• Shintoism
      • Shintoism as a religion developed only in Japan
      • Shinto means “the way of the gods”
      • Shintoism is based on the worship of nature and good spirits called kami.
      • This religion has no bible or no formal prayer book
      • It is based on the feelings of human beings toward the world around them
      • The kami (nature spirits) live in shrines, animals, birds, plants, mountains, waterfalls, storms, and in most natural things.
      • The Four Affirmations of Shinto
      • Tradition and the family: The family is seen as the main force for traditions to be preserved. Main celebrations relate to birth and marriage.
      • Love of nature: Nature is sacred; to be in contact with nature is to be close to the Gods. Natural objects are worshipped as sacred spirits
      • Physical cleanliness: Followers of Shinto take baths, wash their hands, and rinse out their mouth often. Shinto stresses purifying that which is unclean, such as dirt, wounds, and disease. Touching the dead is considered unclean.
      • Matsuri: The worship given to the kami and the ancestral spirits.
    • Torii Gate When entering a shrine, one passes through a Torii The Torii marks the separation between the finite world and the infinite world of the Gods.
    • SE Asia Religion
    • Zen Buddhism
      • The main idea of Zen is to find self-understanding, called satori or enlightenment
      • believers in Zen feel that prayer and religious worship are a waste of time
      • Personal character and discipline are important
      • Meditation (thinking) is the main form of worship
      • The goal of Zen is to bring the person to satori - to help people go from thinking to knowing.
      • END SECTION 2
    • The Asian Family
      • The Asian people have always considered the family to be the most important part of society.
      • The individual thought of himself as a member of the family.
      • If the individual was successful, the prestige of the family was increased but if the individual was a failure, that brought shame on the whole family.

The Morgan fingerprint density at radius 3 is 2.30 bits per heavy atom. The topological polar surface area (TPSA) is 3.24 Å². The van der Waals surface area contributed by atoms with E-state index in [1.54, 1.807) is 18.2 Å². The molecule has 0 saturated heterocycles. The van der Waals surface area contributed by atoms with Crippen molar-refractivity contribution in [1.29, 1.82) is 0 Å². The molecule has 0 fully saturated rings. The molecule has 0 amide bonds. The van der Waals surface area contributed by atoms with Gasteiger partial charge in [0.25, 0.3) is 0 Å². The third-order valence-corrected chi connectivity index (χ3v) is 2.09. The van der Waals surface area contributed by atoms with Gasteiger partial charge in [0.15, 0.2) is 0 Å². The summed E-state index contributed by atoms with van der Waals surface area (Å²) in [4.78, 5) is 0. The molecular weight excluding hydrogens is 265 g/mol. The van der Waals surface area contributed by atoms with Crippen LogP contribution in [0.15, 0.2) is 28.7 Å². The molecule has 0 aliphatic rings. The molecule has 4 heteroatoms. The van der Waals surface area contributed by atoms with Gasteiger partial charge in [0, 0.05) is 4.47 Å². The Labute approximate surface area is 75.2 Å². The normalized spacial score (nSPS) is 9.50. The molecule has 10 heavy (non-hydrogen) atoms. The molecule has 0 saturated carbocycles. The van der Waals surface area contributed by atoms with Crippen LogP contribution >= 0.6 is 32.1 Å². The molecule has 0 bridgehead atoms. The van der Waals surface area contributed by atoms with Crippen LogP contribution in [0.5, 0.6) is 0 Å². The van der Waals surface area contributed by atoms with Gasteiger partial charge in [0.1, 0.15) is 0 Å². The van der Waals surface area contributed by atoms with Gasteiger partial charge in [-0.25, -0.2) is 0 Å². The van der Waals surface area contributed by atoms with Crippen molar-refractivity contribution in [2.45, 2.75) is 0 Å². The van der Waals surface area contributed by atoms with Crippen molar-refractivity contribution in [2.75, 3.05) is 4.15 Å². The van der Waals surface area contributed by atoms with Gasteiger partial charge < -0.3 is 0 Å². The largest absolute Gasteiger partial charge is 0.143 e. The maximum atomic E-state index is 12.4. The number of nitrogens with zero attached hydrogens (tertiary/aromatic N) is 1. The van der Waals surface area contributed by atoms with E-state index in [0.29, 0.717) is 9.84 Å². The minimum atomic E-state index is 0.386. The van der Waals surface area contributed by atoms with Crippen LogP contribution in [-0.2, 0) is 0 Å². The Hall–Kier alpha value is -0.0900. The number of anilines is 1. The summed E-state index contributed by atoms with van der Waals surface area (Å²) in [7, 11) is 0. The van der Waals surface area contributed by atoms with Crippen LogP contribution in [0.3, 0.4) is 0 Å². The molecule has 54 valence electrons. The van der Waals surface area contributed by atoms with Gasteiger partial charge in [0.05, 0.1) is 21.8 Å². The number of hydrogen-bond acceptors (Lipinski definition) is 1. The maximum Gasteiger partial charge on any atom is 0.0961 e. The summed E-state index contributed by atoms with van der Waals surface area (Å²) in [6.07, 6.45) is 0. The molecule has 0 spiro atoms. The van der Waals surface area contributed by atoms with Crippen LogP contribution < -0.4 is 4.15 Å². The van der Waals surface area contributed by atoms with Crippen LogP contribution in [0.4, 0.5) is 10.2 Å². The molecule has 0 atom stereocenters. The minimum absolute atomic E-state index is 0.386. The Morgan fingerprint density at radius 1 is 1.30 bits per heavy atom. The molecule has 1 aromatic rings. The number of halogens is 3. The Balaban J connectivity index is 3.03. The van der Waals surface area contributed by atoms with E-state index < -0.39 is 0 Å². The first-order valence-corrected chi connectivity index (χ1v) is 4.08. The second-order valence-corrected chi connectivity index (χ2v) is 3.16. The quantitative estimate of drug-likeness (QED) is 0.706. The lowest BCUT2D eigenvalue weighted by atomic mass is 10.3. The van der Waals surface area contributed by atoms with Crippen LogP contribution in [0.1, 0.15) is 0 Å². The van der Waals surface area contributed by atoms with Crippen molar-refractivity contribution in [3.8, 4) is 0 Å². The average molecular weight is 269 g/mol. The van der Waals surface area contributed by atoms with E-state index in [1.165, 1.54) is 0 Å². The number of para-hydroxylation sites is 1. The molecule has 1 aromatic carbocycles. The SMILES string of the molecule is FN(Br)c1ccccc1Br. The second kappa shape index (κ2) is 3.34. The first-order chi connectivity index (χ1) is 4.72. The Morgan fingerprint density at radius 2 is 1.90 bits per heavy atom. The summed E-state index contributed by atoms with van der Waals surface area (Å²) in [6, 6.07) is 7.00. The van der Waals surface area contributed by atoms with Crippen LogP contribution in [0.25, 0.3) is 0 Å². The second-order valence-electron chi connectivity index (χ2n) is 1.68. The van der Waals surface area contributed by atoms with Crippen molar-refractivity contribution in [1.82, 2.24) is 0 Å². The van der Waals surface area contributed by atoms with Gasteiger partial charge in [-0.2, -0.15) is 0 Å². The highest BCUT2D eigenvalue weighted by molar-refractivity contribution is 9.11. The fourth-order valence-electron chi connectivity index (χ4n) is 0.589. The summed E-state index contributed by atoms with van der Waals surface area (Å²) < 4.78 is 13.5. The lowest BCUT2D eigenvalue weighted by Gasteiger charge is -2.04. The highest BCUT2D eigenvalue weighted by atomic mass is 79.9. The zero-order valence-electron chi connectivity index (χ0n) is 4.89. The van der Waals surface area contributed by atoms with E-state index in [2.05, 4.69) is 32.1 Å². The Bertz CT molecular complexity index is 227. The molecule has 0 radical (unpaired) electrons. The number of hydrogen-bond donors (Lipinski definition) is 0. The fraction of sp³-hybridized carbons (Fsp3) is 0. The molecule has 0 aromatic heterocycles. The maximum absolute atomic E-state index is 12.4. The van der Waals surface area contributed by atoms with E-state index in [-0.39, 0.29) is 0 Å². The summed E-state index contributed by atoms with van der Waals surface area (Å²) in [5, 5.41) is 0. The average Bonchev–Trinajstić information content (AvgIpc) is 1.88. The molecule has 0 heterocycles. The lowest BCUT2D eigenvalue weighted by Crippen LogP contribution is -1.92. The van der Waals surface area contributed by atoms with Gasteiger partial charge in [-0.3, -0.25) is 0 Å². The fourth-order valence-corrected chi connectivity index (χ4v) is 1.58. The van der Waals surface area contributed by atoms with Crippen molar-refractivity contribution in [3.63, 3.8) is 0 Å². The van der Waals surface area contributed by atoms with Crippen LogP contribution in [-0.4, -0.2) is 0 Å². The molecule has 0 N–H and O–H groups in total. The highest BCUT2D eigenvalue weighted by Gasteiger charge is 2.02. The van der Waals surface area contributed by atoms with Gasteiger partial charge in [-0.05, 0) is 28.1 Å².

• Arranging marriages was the responsibility of the parents.
      • The bride and groom had little to say about the choice of their mate or marriage arrangement.
      • In most cases the bride had not seen her husband before.
      • The most difficult adjustment was to her mother-in-law as the mother-in-law was responsible for training and discipline her daughter-in-law.
      Marriage
    • Women in Traditional Asia
      • Women were never considered equal to men.
      • When there was famine, girls were often sold by their parents who regarded them as just another mouth to feed.
      • Girls sometimes as young as six were often betrothed (promised marriage).
      • If the girl’s parents experienced bad times, she would be sent to work in the house of her future husband.
      • Young brides were often mistreated by their mother-in-laws.
      • If a woman's husband died, she was not allowed to remarry.
      • NOW
      • Since after World War II, women gained equal rights with men.
      • Women can now seek divorce and own property.
      • There are little forced marriages
      • Indian Language
      • Hindi is major native language, English major business language, 13 recognized language, but over 200 other languages
      • Sanskrit is the ancient, holy language; 3,000 years old, used by upper & educated class
      • different language has divided India into many small states
      • following words come from Indian languages: bungalow, khaki, loot, pajamas, punch, thug
            • China is made up of many different peoples.
          • About 94% of the people are know as Han Chinese
      • The other 6% of China is made up of 55 different groups.
      • Most of the minorities live in the sparsely populated western China.
      • The minority peoples differ from the Han Chinese in language, religion, race, custom, and history.
      • Some minorities (like Tibet) want independence, but China will probably never loosen its control over the regions because they have most of China’s natural resources.
    • Korea
      • Korea is called “ The Land of the Morning Calm ”
      • It is a peninsula nation that extends off the east coast of Asia between China and Japan
      • Only one-fifth of the land is suitable for farming.
      • The peninsula is divided into two countries, N. and S. Korea
      • Because of its location near China and Japan, invading armies swept through Korea many times.
      • The invaders settled down and intermarried with the local people.
      • Like Japan, Korea is homogeneous (one type) with 99.9 % of its people Korean
      • The Korean people were united into one cultural group hundreds of years ago.
    • Village Life SE Asia
      • many people live in village which is the center of life
      • house made of bamboo and wood; roofs are steep with palm leaves
      • well is the place for gossip
      • tool shed is for everyone
      • wat is the village temple
      • under the house is where the family water buffalo lives